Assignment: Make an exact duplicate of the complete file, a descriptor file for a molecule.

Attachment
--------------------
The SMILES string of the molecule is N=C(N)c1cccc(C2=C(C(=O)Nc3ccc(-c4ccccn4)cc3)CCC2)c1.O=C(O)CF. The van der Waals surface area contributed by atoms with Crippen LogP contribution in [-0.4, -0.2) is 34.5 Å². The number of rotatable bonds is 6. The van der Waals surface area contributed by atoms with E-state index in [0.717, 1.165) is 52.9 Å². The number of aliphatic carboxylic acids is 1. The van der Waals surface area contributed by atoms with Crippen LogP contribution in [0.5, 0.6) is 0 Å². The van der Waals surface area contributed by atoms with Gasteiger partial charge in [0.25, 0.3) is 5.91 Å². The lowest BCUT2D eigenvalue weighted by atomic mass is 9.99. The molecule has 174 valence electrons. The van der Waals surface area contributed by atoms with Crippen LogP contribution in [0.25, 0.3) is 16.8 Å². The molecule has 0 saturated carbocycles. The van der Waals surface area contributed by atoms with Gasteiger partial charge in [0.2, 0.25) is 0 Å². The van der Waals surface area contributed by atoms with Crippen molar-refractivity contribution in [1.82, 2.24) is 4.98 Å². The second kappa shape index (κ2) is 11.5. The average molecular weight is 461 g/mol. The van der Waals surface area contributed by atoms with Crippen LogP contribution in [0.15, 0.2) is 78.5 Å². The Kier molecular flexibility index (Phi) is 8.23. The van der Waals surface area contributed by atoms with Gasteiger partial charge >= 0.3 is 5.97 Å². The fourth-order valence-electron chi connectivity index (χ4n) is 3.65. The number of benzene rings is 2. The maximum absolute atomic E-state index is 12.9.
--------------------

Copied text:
The SMILES string of the molecule is N=C(N)c1cccc(C2=C(C(=O)Nc3ccc(-c4ccccn4)cc3)CCC2)c1.O=C(O)CF. The van der Waals surface area contributed by atoms with Crippen LogP contribution in [-0.4, -0.2) is 34.5 Å². The number of rotatable bonds is 6. The van der Waals surface area contributed by atoms with E-state index in [0.717, 1.165) is 52.9 Å². The number of aliphatic carboxylic acids is 1. The van der Waals surface area contributed by atoms with Crippen LogP contribution in [0.5, 0.6) is 0 Å². The van der Waals surface area contributed by atoms with Gasteiger partial charge in [0.25, 0.3) is 5.91 Å². The lowest BCUT2D eigenvalue weighted by atomic mass is 9.99. The molecule has 174 valence electrons. The van der Waals surface area contributed by atoms with Crippen LogP contribution in [0.25, 0.3) is 16.8 Å². The molecule has 0 saturated carbocycles. The van der Waals surface area contributed by atoms with Gasteiger partial charge in [0.2, 0.25) is 0 Å². The van der Waals surface area contributed by atoms with Crippen molar-refractivity contribution in [1.82, 2.24) is 4.98 Å². The second kappa shape index (κ2) is 11.5. The average molecular weight is 461 g/mol. The van der Waals surface area contributed by atoms with Crippen LogP contribution in [0.15, 0.2) is 78.5 Å². The Kier molecular flexibility index (Phi) is 8.23. The van der Waals surface area contributed by atoms with Gasteiger partial charge >= 0.3 is 5.97 Å². The fourth-order valence-electron chi connectivity index (χ4n) is 3.65. The number of benzene rings is 2. The maximum absolute atomic E-state index is 12.9.